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  • Writer's pictureAndrew Comiskey

Open Letter to Pope Francis: A Father Clarifies

Dear Pope Francis,


Thank you for championing the oppressed; you help create level ground on which they regain footing and dignity. As the synod recognizes this ‘wound of marginalization,’ I too envision a Church that advocates for ‘radical inclusion’ of persons veiled by ‘the traditions of men’, including women, ethnic minorities, and the LGBTQ+-identified.


In exchanging bad traditions for godly ones, we can clarify the core dignity that God ascribes to every person. Our service can summon what is true and beautiful about the Imago Dei in another; we also help identify what veils that image. Accordingly, we must approach justice for the LGBTQ+-identified differently than our common commitment to overcoming sexism and racism in the Church. A good father clarifies how Jesus liberates persons from sexual identity disorders; He frees women and ethnic minority groups for full representation in this one Body.


Easy to say, hard to do. My family recognizes its subtle racism. It helps to live on the fault-line in our town (Kansas City) of ‘redlining’—a despicable practice in which white developers corralled African Americans into set neighborhoods and refused them access to buy property in other parts of town. That was a century ago but one avenue a block from our home still runs like a wound through our town, dividing black from white. We have taught our kids to desegregate in their hearts and to live that truth in fellowship with non-white Christians, while serving persons under the low ceiling of marginalization.


Overcoming sexism seems easier. My wife excels at home and in the workplace, so my kids have never doubted the feminine genius. If anything, my incompetence in a host of areas tilts them toward the superiority of woman. What wrecks us is the gap between what we experience at home and ministry (Living Waters requires male and female leadership in accord with the Imago Dei), and what we see to be the dearth of female leadership in the Catholic Church.


Evangelicals with Pentecostal flare do a better job allowing women to impart their gifts in church life. Sure, let fathers be fathers—but we need to hear from women so we can grow through her—to attune to how she sees, suffers, and understands reality. How can we represent God’s image in our Church if only men have mics?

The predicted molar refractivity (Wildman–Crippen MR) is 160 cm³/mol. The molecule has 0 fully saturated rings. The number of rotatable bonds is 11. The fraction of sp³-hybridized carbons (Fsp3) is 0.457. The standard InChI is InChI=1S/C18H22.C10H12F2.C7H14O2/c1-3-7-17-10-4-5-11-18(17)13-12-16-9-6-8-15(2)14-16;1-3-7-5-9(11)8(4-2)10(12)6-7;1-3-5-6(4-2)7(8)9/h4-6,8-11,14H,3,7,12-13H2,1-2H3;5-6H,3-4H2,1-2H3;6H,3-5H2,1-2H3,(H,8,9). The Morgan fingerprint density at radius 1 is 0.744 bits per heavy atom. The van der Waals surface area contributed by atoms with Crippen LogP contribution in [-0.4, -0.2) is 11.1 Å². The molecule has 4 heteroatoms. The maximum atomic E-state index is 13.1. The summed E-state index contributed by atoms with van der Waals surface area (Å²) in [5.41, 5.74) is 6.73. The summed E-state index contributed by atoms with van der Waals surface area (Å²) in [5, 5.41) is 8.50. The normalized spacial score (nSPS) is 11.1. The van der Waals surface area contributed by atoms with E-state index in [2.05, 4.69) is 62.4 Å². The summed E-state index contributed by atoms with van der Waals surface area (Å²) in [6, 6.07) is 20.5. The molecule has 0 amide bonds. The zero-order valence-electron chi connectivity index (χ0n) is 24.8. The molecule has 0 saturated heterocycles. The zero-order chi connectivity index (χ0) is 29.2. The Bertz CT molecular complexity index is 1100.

Now the call to radically include ‘sexual diversity.’ That is a misnomer, I think. There is only one human nature expressed in duality--man and woman. Because the road to sexual wholeness is hazardous, everyone needs clarity and compassion to become better expressions of our sexual gift. We embrace persons whose journey has been frustrated by a host of obstacles, including misnaming themselves according to that disorder, e.g., LGBTQ+-identification.


I taught my children to properly recognize the man or woman waiting to emerge out of the confusion. They had a lot of practice: these were their Godparents and surrogate aunts and uncles who came out of ‘gay’ or ‘trans’ or ‘bi’ identification. My family became part of the fellowship where they discovered chaste sexuality and clear identity.


Radical inclusion means radical sight for who he or she is at core. That never includes assuming a social construct that resists the truth of one’s original dignity. Our inclusion of LGBTQ+ persons is also an invitation for them to forego such identification and to live from the Source.


Obviously, this differs from helping women cast off misogyny and ethnic minorities their oppressors. God made her in His image, as clearly as He made every tribe and tongue to represent Him in their unique ethnos. He didn’t make anyone LGBTQ+, just male and female in His image.


We fathers need to clarify the wound of marginalization and keep it clean so people can heal. We wash it with the truth of God’s design for humanity. May we cooperate with Jesus who lifts whatever shrouds human dignity, including the rainbow veil.

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